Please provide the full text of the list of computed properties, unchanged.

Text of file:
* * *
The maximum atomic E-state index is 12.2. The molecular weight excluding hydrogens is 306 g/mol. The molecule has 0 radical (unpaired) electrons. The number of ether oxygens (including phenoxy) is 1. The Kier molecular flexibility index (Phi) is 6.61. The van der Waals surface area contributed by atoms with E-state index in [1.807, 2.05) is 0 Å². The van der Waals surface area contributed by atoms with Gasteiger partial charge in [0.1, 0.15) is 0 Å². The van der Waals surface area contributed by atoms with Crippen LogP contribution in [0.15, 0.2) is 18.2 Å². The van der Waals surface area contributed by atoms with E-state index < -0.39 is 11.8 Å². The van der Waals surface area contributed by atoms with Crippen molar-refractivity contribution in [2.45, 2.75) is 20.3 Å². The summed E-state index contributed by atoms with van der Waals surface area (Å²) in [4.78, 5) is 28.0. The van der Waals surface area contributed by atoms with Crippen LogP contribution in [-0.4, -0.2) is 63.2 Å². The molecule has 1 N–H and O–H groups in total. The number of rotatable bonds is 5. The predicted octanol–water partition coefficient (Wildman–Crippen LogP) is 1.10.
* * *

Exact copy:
The maximum atomic E-state index is 12.2. The molecular weight excluding hydrogens is 306 g/mol. The molecule has 0 radical (unpaired) electrons. The number of ether oxygens (including phenoxy) is 1. The Kier molecular flexibility index (Phi) is 6.61. The van der Waals surface area contributed by atoms with E-state index in [1.807, 2.05) is 0 Å². The van der Waals surface area contributed by atoms with Gasteiger partial charge in [0.1, 0.15) is 0 Å². The van der Waals surface area contributed by atoms with Crippen LogP contribution in [0.15, 0.2) is 18.2 Å². The van der Waals surface area contributed by atoms with E-state index < -0.39 is 11.8 Å². The van der Waals surface area contributed by atoms with Crippen molar-refractivity contribution in [2.45, 2.75) is 20.3 Å². The summed E-state index contributed by atoms with van der Waals surface area (Å²) in [4.78, 5) is 28.0. The van der Waals surface area contributed by atoms with Crippen LogP contribution in [-0.4, -0.2) is 63.2 Å². The molecule has 1 N–H and O–H groups in total. The number of rotatable bonds is 5. The predicted octanol–water partition coefficient (Wildman–Crippen LogP) is 1.10.